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Winter Lawn Installation from Bermuda to Rye

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Everybody knows that lush, green grass is a winter staple here in Arizona. However, making sure that your winter rye transition goes smoothly is more than just mowing your lawn as short as your mower will go and throwing down some annual ryegrass seed you bought for as cheap as possible at Home Depot or Wal-Mart.

The first thing to remember when preparing for the transition from bermuda grass, which is our typical summer grass in the Valley, to the rich, deep, green rye grass that is present during the winter is that it is not a one Saturday job. Just like anything else, a little planning will go a long way in making your winter lawn look good all winter.

In order to get the Rye seed to germinate properly the bermuda needs to be in a state of dormancy. This is a natural occurance in bermuda grass and usually begins in late September to early October as Autumn begins to drop the high temperatures we experience throughout the summer months to range from 68 degrees at night to 100 degrees during the day. Don’t be tempted to try the changeover too early. By shutting off the water to your bermuda and scalping your lawn you can force the bermuda into dormancy. However, if the temps are still above the triple digits there is a good chance your bermuda will rebound as soon as the water is turned back on and  your rye will burn out before establishing.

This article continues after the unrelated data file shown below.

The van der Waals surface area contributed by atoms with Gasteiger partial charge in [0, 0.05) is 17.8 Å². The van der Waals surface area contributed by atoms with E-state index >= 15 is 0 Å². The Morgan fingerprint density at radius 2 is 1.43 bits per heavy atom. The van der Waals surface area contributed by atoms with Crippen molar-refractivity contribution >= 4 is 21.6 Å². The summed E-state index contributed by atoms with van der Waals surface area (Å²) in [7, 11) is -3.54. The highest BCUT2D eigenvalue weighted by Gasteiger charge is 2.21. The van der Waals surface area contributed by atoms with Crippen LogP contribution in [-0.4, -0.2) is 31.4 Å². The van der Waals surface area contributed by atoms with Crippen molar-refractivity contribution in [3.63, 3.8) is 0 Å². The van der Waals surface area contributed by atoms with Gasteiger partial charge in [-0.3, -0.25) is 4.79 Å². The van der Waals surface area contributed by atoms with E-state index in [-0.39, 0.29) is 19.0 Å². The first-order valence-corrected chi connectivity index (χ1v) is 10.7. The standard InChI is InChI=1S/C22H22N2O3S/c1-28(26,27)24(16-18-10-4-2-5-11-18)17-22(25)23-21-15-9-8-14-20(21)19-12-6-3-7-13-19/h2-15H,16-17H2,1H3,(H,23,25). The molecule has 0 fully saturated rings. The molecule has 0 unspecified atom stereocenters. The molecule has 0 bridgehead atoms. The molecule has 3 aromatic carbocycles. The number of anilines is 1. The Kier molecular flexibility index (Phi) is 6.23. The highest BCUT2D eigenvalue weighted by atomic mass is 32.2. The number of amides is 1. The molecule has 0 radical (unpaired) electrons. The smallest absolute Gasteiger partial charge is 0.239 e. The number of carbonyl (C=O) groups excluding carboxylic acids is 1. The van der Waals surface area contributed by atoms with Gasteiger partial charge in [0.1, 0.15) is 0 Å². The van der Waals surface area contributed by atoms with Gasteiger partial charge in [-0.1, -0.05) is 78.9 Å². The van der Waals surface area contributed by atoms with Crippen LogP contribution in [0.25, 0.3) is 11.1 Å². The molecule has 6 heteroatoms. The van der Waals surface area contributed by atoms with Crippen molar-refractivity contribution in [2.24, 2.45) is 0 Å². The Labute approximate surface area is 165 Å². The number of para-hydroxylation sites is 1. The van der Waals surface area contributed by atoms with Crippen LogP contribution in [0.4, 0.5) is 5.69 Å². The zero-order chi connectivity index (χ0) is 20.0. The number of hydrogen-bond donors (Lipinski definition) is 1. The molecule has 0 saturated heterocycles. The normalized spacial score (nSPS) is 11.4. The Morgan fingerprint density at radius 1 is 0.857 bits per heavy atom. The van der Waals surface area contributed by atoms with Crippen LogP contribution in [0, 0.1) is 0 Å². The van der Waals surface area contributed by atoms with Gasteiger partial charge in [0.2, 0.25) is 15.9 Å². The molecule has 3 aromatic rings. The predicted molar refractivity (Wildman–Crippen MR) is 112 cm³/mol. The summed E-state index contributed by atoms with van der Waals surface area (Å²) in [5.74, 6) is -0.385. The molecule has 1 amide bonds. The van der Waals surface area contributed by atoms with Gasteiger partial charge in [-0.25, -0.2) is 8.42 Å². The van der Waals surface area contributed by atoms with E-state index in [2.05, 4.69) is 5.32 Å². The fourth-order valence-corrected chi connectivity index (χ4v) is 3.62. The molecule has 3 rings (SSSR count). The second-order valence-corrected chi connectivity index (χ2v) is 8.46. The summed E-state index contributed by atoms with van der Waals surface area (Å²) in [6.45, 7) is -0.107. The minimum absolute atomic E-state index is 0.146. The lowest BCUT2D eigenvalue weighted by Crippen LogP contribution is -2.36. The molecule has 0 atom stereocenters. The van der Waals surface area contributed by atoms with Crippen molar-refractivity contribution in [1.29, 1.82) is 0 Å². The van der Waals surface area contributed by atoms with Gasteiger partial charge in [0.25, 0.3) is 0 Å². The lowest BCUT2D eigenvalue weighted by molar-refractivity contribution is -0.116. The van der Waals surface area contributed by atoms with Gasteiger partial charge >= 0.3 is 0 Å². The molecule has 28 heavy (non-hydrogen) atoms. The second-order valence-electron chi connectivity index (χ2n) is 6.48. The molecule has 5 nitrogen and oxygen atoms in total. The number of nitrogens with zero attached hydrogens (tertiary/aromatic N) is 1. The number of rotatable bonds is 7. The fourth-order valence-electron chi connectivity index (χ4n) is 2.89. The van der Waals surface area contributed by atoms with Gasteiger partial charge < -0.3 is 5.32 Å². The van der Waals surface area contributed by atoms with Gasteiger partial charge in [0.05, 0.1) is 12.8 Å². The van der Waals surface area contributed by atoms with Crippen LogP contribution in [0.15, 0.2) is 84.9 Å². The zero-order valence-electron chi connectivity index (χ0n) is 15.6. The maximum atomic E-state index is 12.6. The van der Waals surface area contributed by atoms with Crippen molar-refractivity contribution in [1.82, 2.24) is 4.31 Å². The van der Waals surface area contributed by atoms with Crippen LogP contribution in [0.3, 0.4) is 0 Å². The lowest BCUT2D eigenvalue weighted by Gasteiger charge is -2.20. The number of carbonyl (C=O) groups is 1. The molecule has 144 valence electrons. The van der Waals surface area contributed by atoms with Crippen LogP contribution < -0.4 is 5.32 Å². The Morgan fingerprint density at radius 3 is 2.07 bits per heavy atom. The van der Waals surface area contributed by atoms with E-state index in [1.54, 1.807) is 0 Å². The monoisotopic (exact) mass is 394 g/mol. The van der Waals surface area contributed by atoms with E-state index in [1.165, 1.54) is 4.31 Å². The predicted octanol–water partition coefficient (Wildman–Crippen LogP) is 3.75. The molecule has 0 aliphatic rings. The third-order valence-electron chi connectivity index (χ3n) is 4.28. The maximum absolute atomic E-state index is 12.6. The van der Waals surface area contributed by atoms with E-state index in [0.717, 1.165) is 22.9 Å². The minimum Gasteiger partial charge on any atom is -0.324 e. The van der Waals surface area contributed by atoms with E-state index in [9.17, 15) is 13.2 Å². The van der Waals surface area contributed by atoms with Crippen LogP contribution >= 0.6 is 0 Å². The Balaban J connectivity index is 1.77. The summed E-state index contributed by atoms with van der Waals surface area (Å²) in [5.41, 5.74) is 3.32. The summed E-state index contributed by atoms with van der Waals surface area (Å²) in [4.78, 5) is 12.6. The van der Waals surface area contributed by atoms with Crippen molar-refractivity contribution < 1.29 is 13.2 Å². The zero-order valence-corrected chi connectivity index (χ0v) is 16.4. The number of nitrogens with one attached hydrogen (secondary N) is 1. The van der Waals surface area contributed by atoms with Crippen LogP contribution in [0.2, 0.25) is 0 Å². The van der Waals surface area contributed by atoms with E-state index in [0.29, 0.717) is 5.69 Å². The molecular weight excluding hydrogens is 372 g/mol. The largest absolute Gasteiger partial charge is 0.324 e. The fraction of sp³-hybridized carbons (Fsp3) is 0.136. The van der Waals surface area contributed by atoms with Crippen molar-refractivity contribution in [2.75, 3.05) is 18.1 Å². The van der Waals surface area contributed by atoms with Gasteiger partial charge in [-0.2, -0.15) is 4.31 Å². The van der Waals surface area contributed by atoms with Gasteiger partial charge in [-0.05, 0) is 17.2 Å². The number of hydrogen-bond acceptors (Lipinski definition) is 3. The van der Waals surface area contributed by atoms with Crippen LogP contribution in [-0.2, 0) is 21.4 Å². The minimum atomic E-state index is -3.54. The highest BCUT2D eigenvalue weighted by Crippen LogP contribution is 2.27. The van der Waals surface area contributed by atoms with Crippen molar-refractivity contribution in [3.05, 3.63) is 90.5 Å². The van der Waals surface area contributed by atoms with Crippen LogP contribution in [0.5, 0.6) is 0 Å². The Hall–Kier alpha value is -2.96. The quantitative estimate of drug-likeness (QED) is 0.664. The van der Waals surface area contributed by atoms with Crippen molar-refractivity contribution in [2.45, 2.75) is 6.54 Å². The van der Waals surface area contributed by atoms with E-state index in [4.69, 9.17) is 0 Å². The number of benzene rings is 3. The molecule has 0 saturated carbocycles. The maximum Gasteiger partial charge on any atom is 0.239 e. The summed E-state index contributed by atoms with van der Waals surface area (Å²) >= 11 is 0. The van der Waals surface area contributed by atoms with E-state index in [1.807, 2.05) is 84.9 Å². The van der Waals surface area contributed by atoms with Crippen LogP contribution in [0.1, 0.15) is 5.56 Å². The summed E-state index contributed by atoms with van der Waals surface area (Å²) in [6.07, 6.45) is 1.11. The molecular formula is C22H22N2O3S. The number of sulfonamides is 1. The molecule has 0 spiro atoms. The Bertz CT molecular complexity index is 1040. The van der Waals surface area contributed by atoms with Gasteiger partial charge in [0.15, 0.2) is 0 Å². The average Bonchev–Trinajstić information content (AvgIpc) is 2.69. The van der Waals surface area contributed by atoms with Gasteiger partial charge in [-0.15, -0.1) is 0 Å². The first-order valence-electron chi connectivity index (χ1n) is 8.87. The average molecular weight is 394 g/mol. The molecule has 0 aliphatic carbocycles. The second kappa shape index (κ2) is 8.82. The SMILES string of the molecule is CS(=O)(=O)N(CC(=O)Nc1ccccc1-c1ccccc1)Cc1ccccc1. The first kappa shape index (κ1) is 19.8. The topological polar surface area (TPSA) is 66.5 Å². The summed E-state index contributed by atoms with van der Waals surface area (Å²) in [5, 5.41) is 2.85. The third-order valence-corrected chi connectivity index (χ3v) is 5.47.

Avoid some common mistakes by following these tips for making the transition from summer bermuda to winter rye:

1. Only use perrenial rye seed. We recommend a 3, 5 or 7 seed blend. Our “go-to” seed is “Birdie” or “Eagle” and is found at Ewing Irrigation and Supply.

2. Get your seed and fertilizer from Ewing Irrigation and Supply. It is a fraction of the cost of Home Depot, Lowe’s, or hardware stores, and is a better blend with less than .01% of inert or weed material per 50lb bag.

3. Use granulated starter fertilizer.

4. Shut off the water to your lawns about the second week of September.

5.  You do not need to scalp to the dirt, just go low enough to expose the soil for the seed to pass through the cut bermuda and make contact with the soil beneath.

6. Use a broadcast spreader as opposed to applying by hand or with a hand held spreader. The low delivery of the broadcast spreader distributes the seed and fertilizer in an even fashion.

7. Keep your seed wet. Water 3-4 times a day for 2-3 minutes each time. If the seed gets wet and dries before germinating it will not germinate.

8. Fertilize with general purpose fertilizer after the 3rd or 4th mow and continue to do so every 6-8 weeks.

9. Mow regularly. We recommend every 5-7 days at about 2-3 inches in height.

10. Call us for questions, concerns, advice, and help!

 

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